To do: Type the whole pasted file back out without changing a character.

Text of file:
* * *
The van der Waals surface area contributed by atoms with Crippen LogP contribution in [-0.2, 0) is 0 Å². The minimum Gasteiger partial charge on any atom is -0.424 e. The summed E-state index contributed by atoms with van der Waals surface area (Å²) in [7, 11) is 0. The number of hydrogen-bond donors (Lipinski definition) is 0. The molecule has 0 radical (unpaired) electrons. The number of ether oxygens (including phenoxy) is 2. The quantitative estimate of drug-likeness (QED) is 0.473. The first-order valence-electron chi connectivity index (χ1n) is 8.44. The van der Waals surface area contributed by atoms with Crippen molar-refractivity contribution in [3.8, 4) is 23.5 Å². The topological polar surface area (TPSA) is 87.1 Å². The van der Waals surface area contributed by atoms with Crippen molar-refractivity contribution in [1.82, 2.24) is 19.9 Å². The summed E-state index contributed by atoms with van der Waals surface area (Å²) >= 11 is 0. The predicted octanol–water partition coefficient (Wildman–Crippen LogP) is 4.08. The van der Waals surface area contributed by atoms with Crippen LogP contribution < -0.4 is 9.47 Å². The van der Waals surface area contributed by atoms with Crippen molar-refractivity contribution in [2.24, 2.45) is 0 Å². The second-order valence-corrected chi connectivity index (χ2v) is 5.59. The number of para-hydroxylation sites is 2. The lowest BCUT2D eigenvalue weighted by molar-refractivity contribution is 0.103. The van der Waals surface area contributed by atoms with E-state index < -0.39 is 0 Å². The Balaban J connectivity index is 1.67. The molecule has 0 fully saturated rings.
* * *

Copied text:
The van der Waals surface area contributed by atoms with Crippen LogP contribution in [-0.2, 0) is 0 Å². The minimum Gasteiger partial charge on any atom is -0.424 e. The summed E-state index contributed by atoms with van der Waals surface area (Å²) in [7, 11) is 0. The number of hydrogen-bond donors (Lipinski definition) is 0. The molecule has 0 radical (unpaired) electrons. The number of ether oxygens (including phenoxy) is 2. The quantitative estimate of drug-likeness (QED) is 0.473. The first-order valence-electron chi connectivity index (χ1n) is 8.44. The van der Waals surface area contributed by atoms with Crippen molar-refractivity contribution in [3.8, 4) is 23.5 Å². The topological polar surface area (TPSA) is 87.1 Å². The van der Waals surface area contributed by atoms with Crippen molar-refractivity contribution in [1.82, 2.24) is 19.9 Å². The summed E-state index contributed by atoms with van der Waals surface area (Å²) >= 11 is 0. The predicted octanol–water partition coefficient (Wildman–Crippen LogP) is 4.08. The van der Waals surface area contributed by atoms with Crippen LogP contribution < -0.4 is 9.47 Å². The van der Waals surface area contributed by atoms with Crippen molar-refractivity contribution in [2.24, 2.45) is 0 Å². The second-order valence-corrected chi connectivity index (χ2v) is 5.59. The number of para-hydroxylation sites is 2. The lowest BCUT2D eigenvalue weighted by molar-refractivity contribution is 0.103. The van der Waals surface area contributed by atoms with E-state index < -0.39 is 0 Å². The Balaban J connectivity index is 1.67. The molecule has 0 fully saturated rings.